A guy named Pat Taylor responded as follows:
To Claire: Suicide solves nothing.. it is not an end to pain. It is not a solution, but a lie. Hang in there... please...get through this. Your friend is in good hands; the hands of a merciful and loving God. I know it's His will that you stay around for a while because people love you and you're important to them. I know the gut wrenching pain that seems to only be healed by unconsciousness. I've been there, really.... Please, the Lord desires you to stay on earth, and for good reason. If at all possible, don't doubt our Father, but call on Him.... reason with Him... He knows what's going on, and He loves you and He loves your friend who's passed on.
I was frankly curious about how Pat or anyone else could authoritatively say that suicide solved nothing. To know that for certain, one would have to have successfully committed suicide one's self, or one would have to have conversed with someone else who fit that description. I don't know anyone who's still alive who can state with any certainty that he or she knows on the basis of personal experience what happens to a person after he or she successfully commits suicide. One might say that people who try to commit suicide and who fail to do so still continue to have the same problems they had before, but that is hardly surprising, and it is utterly unrelated to the question of whether or not successful suicide achieves its objective. Since one is utterly presumptuous to claim to know the answer to that question on the basis of personal experience, the only other basis I can think of would be direct revelation. As a Christian, I believe that the only authoritative source of revelation is God's word. Therefore, the following was my earlier response to Pat's comment:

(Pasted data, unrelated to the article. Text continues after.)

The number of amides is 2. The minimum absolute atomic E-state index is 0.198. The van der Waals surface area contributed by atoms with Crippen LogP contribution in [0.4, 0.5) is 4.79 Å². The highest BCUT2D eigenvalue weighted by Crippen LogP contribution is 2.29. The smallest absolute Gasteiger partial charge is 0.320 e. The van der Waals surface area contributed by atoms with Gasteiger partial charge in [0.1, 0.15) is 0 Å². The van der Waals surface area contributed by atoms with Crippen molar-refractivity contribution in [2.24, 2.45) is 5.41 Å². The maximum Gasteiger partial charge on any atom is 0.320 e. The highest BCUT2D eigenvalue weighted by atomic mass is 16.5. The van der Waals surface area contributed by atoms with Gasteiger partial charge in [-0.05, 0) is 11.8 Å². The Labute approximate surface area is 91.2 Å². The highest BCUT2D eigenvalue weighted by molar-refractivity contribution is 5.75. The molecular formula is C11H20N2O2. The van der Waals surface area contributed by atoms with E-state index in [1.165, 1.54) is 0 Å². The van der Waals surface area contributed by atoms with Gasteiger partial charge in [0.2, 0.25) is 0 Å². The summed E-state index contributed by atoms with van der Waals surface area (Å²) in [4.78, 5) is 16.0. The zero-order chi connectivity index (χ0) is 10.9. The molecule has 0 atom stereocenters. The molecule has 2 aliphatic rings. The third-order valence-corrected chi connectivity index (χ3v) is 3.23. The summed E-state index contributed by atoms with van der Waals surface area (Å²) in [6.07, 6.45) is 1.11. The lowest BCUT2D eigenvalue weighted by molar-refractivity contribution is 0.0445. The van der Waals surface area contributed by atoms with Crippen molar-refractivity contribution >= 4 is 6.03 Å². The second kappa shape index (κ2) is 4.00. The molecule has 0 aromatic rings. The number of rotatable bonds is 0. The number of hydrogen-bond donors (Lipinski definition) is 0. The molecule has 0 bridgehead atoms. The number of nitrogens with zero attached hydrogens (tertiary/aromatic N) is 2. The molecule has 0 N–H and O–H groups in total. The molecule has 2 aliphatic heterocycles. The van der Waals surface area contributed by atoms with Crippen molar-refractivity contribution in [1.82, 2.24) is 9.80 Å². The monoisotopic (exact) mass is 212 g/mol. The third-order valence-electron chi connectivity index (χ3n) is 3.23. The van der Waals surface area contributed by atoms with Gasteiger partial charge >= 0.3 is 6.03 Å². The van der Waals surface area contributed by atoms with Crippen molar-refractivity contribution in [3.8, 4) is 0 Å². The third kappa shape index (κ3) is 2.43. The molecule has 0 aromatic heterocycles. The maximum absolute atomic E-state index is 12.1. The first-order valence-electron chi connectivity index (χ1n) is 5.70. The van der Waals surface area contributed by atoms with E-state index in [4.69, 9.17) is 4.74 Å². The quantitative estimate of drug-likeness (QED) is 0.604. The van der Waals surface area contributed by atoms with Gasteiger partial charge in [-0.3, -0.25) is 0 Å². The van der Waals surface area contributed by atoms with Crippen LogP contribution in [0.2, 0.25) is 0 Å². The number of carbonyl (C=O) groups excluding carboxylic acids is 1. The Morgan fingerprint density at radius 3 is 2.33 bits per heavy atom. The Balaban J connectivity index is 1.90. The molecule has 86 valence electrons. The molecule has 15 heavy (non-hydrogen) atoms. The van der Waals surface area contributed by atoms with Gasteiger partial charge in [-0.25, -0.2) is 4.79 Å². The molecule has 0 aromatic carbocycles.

Pat, your statement to the effect that suicide isn't an end to pain is a commonly heard sentiment, but it seems to be a theological statement to the effect that suicide automatically dooms people to hell regardless of whether or not they are Christians, since we know from the Bible that there will be no pain or sorrow in heaven.